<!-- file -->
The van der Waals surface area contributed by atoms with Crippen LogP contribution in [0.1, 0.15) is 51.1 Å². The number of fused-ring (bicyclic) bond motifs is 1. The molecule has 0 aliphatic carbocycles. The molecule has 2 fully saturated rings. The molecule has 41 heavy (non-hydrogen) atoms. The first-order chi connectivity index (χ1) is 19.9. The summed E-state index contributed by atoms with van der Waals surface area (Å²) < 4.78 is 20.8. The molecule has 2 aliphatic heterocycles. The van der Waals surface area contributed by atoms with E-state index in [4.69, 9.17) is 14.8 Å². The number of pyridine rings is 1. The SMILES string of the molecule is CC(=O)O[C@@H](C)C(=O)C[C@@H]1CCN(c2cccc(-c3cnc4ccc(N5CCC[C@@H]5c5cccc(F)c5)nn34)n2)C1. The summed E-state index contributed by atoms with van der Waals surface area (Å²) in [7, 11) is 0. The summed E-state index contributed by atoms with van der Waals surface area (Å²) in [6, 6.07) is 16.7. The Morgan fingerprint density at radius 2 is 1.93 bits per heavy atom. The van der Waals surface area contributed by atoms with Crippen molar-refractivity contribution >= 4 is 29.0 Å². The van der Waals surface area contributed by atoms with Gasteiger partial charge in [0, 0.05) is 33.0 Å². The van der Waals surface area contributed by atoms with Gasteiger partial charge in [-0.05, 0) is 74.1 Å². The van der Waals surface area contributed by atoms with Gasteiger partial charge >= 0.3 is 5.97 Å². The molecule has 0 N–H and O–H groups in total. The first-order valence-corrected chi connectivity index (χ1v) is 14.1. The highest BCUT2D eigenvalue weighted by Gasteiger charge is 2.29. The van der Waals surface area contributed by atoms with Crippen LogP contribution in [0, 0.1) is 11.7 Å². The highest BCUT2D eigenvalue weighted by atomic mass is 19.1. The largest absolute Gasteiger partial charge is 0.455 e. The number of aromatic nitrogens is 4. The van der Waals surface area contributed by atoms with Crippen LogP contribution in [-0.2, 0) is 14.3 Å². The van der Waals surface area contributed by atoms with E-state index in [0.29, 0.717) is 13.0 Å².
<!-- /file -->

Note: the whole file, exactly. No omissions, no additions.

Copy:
The van der Waals surface area contributed by atoms with Crippen LogP contribution in [0.1, 0.15) is 51.1 Å². The number of fused-ring (bicyclic) bond motifs is 1. The molecule has 0 aliphatic carbocycles. The molecule has 2 fully saturated rings. The molecule has 41 heavy (non-hydrogen) atoms. The first-order chi connectivity index (χ1) is 19.9. The summed E-state index contributed by atoms with van der Waals surface area (Å²) < 4.78 is 20.8. The molecule has 2 aliphatic heterocycles. The van der Waals surface area contributed by atoms with E-state index in [4.69, 9.17) is 14.8 Å². The number of pyridine rings is 1. The SMILES string of the molecule is CC(=O)O[C@@H](C)C(=O)C[C@@H]1CCN(c2cccc(-c3cnc4ccc(N5CCC[C@@H]5c5cccc(F)c5)nn34)n2)C1. The summed E-state index contributed by atoms with van der Waals surface area (Å²) in [7, 11) is 0. The summed E-state index contributed by atoms with van der Waals surface area (Å²) in [6, 6.07) is 16.7. The Morgan fingerprint density at radius 2 is 1.93 bits per heavy atom. The van der Waals surface area contributed by atoms with Crippen molar-refractivity contribution >= 4 is 29.0 Å². The van der Waals surface area contributed by atoms with Gasteiger partial charge in [0, 0.05) is 33.0 Å². The van der Waals surface area contributed by atoms with Gasteiger partial charge in [-0.05, 0) is 74.1 Å². The van der Waals surface area contributed by atoms with Gasteiger partial charge >= 0.3 is 5.97 Å². The molecule has 0 N–H and O–H groups in total. The first-order valence-corrected chi connectivity index (χ1v) is 14.1. The highest BCUT2D eigenvalue weighted by Gasteiger charge is 2.29. The van der Waals surface area contributed by atoms with Crippen LogP contribution in [0, 0.1) is 11.7 Å². The highest BCUT2D eigenvalue weighted by atomic mass is 19.1. The largest absolute Gasteiger partial charge is 0.455 e. The number of aromatic nitrogens is 4. The van der Waals surface area contributed by atoms with Crippen LogP contribution in [-0.2, 0) is 14.3 Å². The van der Waals surface area contributed by atoms with E-state index in [0.29, 0.717) is 13.0 Å².